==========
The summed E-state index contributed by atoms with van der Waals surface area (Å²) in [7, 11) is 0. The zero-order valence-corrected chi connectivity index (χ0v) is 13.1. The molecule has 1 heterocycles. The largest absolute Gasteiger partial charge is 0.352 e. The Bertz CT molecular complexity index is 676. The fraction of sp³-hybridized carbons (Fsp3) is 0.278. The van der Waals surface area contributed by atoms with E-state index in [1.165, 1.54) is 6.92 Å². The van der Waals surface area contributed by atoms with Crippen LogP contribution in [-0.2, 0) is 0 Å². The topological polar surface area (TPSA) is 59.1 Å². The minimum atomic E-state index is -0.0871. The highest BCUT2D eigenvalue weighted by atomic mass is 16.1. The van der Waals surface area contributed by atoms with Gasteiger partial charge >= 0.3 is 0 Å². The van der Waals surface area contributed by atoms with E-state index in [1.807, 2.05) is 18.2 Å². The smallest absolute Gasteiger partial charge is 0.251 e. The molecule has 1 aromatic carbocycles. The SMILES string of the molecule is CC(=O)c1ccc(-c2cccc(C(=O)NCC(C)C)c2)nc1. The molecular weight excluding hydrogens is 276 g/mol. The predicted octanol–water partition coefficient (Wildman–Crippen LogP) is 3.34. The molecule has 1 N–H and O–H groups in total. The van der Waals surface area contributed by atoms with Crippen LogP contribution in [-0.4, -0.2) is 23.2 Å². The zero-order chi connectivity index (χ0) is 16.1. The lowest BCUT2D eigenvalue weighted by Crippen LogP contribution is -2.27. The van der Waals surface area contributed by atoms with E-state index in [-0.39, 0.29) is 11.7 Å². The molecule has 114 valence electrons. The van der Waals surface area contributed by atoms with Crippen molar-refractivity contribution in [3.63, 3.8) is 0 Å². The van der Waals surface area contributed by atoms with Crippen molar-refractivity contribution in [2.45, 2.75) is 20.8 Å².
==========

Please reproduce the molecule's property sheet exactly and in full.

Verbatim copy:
The summed E-state index contributed by atoms with van der Waals surface area (Å²) in [7, 11) is 0. The zero-order valence-corrected chi connectivity index (χ0v) is 13.1. The molecule has 1 heterocycles. The largest absolute Gasteiger partial charge is 0.352 e. The Bertz CT molecular complexity index is 676. The fraction of sp³-hybridized carbons (Fsp3) is 0.278. The van der Waals surface area contributed by atoms with E-state index in [1.165, 1.54) is 6.92 Å². The van der Waals surface area contributed by atoms with Crippen LogP contribution in [-0.2, 0) is 0 Å². The topological polar surface area (TPSA) is 59.1 Å². The minimum atomic E-state index is -0.0871. The highest BCUT2D eigenvalue weighted by atomic mass is 16.1. The van der Waals surface area contributed by atoms with Gasteiger partial charge >= 0.3 is 0 Å². The van der Waals surface area contributed by atoms with E-state index in [1.807, 2.05) is 18.2 Å². The smallest absolute Gasteiger partial charge is 0.251 e. The molecule has 1 aromatic carbocycles. The SMILES string of the molecule is CC(=O)c1ccc(-c2cccc(C(=O)NCC(C)C)c2)nc1. The molecular weight excluding hydrogens is 276 g/mol. The predicted octanol–water partition coefficient (Wildman–Crippen LogP) is 3.34. The molecule has 1 N–H and O–H groups in total. The van der Waals surface area contributed by atoms with Crippen LogP contribution in [-0.4, -0.2) is 23.2 Å². The zero-order chi connectivity index (χ0) is 16.1. The lowest BCUT2D eigenvalue weighted by Crippen LogP contribution is -2.27. The van der Waals surface area contributed by atoms with E-state index in [-0.39, 0.29) is 11.7 Å². The molecule has 114 valence electrons. The van der Waals surface area contributed by atoms with Crippen molar-refractivity contribution in [3.63, 3.8) is 0 Å². The van der Waals surface area contributed by atoms with Crippen molar-refractivity contribution in [2.45, 2.75) is 20.8 Å².